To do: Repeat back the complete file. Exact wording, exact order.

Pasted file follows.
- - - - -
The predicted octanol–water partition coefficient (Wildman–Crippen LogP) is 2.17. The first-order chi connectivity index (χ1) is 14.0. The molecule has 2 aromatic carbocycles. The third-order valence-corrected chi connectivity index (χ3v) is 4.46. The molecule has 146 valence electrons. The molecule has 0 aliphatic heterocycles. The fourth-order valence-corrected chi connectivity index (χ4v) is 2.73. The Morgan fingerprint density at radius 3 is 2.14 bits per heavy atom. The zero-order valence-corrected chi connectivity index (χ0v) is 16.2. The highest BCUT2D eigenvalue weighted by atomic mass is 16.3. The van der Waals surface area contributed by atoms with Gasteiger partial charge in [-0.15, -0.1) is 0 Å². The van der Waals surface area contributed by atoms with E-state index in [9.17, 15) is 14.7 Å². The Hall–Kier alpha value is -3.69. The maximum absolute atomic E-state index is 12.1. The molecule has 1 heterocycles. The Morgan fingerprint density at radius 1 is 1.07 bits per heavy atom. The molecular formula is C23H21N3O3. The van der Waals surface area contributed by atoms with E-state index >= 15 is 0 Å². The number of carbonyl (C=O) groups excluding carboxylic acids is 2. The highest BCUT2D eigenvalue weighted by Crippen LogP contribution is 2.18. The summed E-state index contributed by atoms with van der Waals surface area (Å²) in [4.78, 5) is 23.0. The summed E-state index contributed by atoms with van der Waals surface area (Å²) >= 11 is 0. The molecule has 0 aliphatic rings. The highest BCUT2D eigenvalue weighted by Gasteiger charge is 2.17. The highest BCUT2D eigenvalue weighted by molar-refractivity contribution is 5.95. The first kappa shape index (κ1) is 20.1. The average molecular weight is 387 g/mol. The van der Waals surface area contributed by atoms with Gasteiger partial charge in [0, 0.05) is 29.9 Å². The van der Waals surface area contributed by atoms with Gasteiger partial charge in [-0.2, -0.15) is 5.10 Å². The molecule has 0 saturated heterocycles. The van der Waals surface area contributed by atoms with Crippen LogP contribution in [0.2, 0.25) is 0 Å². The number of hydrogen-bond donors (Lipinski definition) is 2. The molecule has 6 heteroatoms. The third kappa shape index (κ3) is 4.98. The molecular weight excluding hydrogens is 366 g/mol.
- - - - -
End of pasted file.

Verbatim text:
The predicted octanol–water partition coefficient (Wildman–Crippen LogP) is 2.17. The first-order chi connectivity index (χ1) is 14.0. The molecule has 2 aromatic carbocycles. The third-order valence-corrected chi connectivity index (χ3v) is 4.46. The molecule has 146 valence electrons. The molecule has 0 aliphatic heterocycles. The fourth-order valence-corrected chi connectivity index (χ4v) is 2.73. The Morgan fingerprint density at radius 3 is 2.14 bits per heavy atom. The zero-order valence-corrected chi connectivity index (χ0v) is 16.2. The highest BCUT2D eigenvalue weighted by atomic mass is 16.3. The van der Waals surface area contributed by atoms with Gasteiger partial charge in [-0.15, -0.1) is 0 Å². The van der Waals surface area contributed by atoms with E-state index in [9.17, 15) is 14.7 Å². The Hall–Kier alpha value is -3.69. The maximum absolute atomic E-state index is 12.1. The molecule has 1 heterocycles. The Morgan fingerprint density at radius 1 is 1.07 bits per heavy atom. The molecular formula is C23H21N3O3. The van der Waals surface area contributed by atoms with E-state index >= 15 is 0 Å². The number of carbonyl (C=O) groups excluding carboxylic acids is 2. The highest BCUT2D eigenvalue weighted by Crippen LogP contribution is 2.18. The summed E-state index contributed by atoms with van der Waals surface area (Å²) in [4.78, 5) is 23.0. The summed E-state index contributed by atoms with van der Waals surface area (Å²) >= 11 is 0. The molecule has 0 aliphatic rings. The highest BCUT2D eigenvalue weighted by Gasteiger charge is 2.17. The highest BCUT2D eigenvalue weighted by molar-refractivity contribution is 5.95. The first kappa shape index (κ1) is 20.1. The average molecular weight is 387 g/mol. The van der Waals surface area contributed by atoms with Gasteiger partial charge in [0, 0.05) is 29.9 Å². The van der Waals surface area contributed by atoms with Gasteiger partial charge in [-0.2, -0.15) is 5.10 Å². The molecule has 0 saturated heterocycles. The van der Waals surface area contributed by atoms with Crippen LogP contribution in [0.2, 0.25) is 0 Å². The number of hydrogen-bond donors (Lipinski definition) is 2. The molecule has 6 heteroatoms. The third kappa shape index (κ3) is 4.98. The molecular weight excluding hydrogens is 366 g/mol.